Makhel and Makhi Mitchell had arguably their worst combined outing for Arkansas last time out against Tennessee, combining for a meager 2 points, 3 rebounds, 1 assist and 3 blocks while shooting 0 of 2 from the field. By contrast, they combined for 19 points on 8 of 10 shooting to go along with 13 rebounds and 5 blocks in their first game against Kentucky.
“If you look at our blocked shots and how we have – for the duration of the season – been a team that’s done a great job of protecting the lane,” Musselman said. “We would have liked to have gotten better the last two games (at Alabama and Tennessee), we’ve got to improve that area, certainly, against Kentucky.”
The Mitchells could easily be the deciding factor in this rematch against Kentucky. If they’re able to somewhat replicate their success against Tshiebwe, Arkansas stands a great chance of ending its season on a high note. If they come out flat like they did against Tennessee, though, the Hogs could easily find themselves entering the SEC Tournament on a three-game losing streak.
What to Watch in Arkansas vs Kentucky
The last time these teams met, a freshman guard dictated the pace for his team and scored roughly 33% of his team’s points while tallying an incredibly well-rounded stat line. No, it wasn’t Arkansas’ Nick Smith Jr. – he was still out with a knee injury. It was Kentucky’s Cason Wallace.
This time around, Smith is back in the fold for Arkansas and there’s a real possibility that Wallace misses his second game of the season. Not only was Wallace Kentucky’s main point guard and best offensive weapon the first time it played Arkansas, he’s been its best point-of-attack defender all season.
The Wildcats still possess considerable length, but without Wallace, the Razorback guards – specifically Smith – could find that breaking down their defender and getting into the paint will be a far less daunting task.
Even if Wallace is able to suit up, the additional firepower of Smith should provide the Hogs with a boost offensively, as it did for their first three games since returning to the starting lineup. Excluding their abysmal 57-point outing on the road against Tennessee’s No. 1-ranked defense, the Razorbacks were averaging 88.0 points on 54% FG and 45% 3P shooting in their first three games with Smith back as a starter.
Finding their way back to that offensive rhythm will be vital – not only for their next game against Kentucky, but also for any hopes of winning upcoming tournament games. Being on their homecourt one final time could play a big factor in straightening out any offensive woes they faced against the Volunteers.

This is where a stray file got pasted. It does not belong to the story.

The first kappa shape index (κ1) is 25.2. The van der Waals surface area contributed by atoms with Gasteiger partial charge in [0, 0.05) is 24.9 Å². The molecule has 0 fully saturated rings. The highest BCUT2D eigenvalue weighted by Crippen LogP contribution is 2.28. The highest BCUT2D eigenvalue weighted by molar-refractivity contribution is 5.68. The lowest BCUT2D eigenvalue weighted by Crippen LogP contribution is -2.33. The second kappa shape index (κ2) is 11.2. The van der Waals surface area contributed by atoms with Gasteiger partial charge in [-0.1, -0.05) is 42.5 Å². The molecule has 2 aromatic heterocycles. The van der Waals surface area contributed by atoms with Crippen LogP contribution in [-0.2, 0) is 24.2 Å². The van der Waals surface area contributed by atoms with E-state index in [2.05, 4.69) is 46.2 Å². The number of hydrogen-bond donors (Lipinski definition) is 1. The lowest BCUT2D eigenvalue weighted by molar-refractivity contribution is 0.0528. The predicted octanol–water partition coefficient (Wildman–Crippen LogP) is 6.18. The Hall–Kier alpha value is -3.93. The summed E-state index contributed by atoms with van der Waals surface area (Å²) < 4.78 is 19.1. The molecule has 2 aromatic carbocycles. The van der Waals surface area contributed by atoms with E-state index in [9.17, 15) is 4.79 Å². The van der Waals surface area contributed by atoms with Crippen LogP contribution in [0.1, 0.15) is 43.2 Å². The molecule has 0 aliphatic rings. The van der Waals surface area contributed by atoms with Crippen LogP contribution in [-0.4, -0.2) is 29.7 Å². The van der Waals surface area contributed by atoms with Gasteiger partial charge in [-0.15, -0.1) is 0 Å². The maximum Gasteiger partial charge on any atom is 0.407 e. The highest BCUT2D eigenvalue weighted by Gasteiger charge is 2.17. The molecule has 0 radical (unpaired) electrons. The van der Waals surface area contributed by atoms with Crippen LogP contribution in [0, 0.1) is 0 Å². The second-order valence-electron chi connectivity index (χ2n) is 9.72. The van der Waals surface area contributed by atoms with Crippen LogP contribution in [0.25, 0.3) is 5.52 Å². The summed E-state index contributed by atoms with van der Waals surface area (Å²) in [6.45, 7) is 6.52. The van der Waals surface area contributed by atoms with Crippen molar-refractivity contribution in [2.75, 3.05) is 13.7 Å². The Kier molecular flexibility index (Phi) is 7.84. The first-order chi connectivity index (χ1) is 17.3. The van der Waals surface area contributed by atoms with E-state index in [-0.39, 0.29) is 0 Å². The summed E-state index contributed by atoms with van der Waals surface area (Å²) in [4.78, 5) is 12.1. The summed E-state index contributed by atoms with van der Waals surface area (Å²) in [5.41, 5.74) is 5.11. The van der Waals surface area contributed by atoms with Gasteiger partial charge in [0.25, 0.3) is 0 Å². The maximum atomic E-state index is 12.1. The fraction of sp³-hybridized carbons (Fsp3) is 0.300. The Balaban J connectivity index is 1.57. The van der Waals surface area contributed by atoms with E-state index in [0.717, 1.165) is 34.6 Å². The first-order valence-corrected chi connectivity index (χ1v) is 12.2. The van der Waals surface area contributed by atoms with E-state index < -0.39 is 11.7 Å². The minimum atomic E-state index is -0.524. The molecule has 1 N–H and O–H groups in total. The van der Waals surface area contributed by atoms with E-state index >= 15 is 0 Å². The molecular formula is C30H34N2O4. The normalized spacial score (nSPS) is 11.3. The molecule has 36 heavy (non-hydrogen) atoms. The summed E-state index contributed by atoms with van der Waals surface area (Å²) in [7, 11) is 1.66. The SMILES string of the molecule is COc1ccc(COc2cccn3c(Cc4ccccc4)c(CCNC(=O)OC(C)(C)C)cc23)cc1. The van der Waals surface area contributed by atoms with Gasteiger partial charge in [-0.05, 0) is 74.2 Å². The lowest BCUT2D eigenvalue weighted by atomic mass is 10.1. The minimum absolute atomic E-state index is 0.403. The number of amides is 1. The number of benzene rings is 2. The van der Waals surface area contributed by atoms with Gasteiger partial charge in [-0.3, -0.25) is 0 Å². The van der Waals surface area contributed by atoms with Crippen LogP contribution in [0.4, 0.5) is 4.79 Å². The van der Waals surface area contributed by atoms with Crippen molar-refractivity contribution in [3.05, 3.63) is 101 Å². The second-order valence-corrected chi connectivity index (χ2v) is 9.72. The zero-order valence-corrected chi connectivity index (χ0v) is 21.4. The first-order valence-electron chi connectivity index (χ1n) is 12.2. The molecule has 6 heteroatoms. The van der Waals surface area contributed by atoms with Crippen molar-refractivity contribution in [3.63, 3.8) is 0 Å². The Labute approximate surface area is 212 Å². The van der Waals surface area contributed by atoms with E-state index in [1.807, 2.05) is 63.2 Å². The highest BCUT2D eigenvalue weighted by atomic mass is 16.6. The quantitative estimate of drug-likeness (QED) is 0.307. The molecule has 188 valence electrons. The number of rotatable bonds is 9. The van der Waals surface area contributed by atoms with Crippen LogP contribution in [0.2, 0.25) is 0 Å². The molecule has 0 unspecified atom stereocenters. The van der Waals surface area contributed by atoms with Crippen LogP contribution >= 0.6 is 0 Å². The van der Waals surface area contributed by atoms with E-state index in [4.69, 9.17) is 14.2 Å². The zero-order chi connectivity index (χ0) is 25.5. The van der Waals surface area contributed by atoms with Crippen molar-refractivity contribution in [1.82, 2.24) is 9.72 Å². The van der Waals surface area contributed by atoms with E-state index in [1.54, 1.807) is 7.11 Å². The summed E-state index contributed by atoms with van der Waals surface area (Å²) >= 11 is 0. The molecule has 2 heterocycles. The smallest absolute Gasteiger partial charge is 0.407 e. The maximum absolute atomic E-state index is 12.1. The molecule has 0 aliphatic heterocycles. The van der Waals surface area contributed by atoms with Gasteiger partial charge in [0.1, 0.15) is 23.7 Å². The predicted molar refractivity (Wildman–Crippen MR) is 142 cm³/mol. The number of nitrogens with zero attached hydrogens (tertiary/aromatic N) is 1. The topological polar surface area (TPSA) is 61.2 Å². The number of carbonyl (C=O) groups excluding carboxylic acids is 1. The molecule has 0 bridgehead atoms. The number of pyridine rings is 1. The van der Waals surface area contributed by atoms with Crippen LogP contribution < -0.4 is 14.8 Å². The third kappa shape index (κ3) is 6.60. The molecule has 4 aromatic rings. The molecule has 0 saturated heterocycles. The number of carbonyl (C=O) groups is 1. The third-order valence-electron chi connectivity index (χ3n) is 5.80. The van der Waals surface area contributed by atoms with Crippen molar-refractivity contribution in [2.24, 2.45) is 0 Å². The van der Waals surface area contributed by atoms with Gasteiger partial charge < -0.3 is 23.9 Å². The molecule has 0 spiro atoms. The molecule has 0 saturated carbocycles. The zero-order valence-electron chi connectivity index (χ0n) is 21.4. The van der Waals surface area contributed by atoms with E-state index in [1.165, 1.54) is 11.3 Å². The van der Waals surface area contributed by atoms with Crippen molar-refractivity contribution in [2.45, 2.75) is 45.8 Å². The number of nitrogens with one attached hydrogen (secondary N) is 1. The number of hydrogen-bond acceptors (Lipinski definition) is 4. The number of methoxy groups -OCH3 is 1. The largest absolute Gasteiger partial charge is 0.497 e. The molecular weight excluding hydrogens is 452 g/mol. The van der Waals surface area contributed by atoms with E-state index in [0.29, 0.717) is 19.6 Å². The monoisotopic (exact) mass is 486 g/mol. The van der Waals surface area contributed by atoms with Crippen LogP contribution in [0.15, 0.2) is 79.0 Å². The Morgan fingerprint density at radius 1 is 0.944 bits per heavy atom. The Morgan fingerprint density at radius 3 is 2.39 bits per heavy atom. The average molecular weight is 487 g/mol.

Game Prediction – Arkansas vs Kentucky
Just because Arkansas won the first matchup against Kentucky on the road doesn’t guarantee anything for Round 2 – though it should inspire some level of confidence. The Razorbacks are still 3-8 in their last 11 meetings with the Wildcats – though they’ve won the last three in a row for the first time since the 2012-13 and 2013-14 seasons.
Losing Cason Wallace for this game would likely be the death blow for Kentucky – though Tennessee losing its star guard did little to deter it from beating Arkansas by 18 earlier in the week. Musselman will surely use that as an example of why his team cannot afford to take this game lightly, regardless of Wallace’s status.
The addition of Nick Smith Jr to the offense – along with a growing sense of urgency after a big loss and mere days separating them from tournament season – will provide enough of a spark for the Razorbacks to bounce back offensively.
Without Wallace, the Hogs should hold Kentucky to below its SEC average of 71.8 points per game – and even if Wallace does play, Arkansas desperately needs to get its feet back on the ground defensively after allowing 75 points on 50% shooting to the Volunteers.
In their last chance to view this team in Bud Walton Arena, the Razorback crowd will fuel their team on both sides of the ball, but especially on the defensive end. Smith will lead the way in scoring as Arkansas makes it four in a row over the Wildcats for the first time in program history.
How to Watch Arkansas vs Kentucky
Date: Saturday, March 4
Location: Bud Walton Arena (Fayetteville, Ark.)
Tipoff Time/TV Schedule: 1 p.m. CT (CBS)
ESPN BPI: Arkansas has a 69% chance to win
Check out what Eric Musselman and Anthony Black had to say about the upcoming Arkansas vs Kentucky matchup:
Need a refresher on how the last Arkansas vs Kentucky matchup went? Here is our recap + some highlights:
More coverage of Arkansas basketball from BoAS…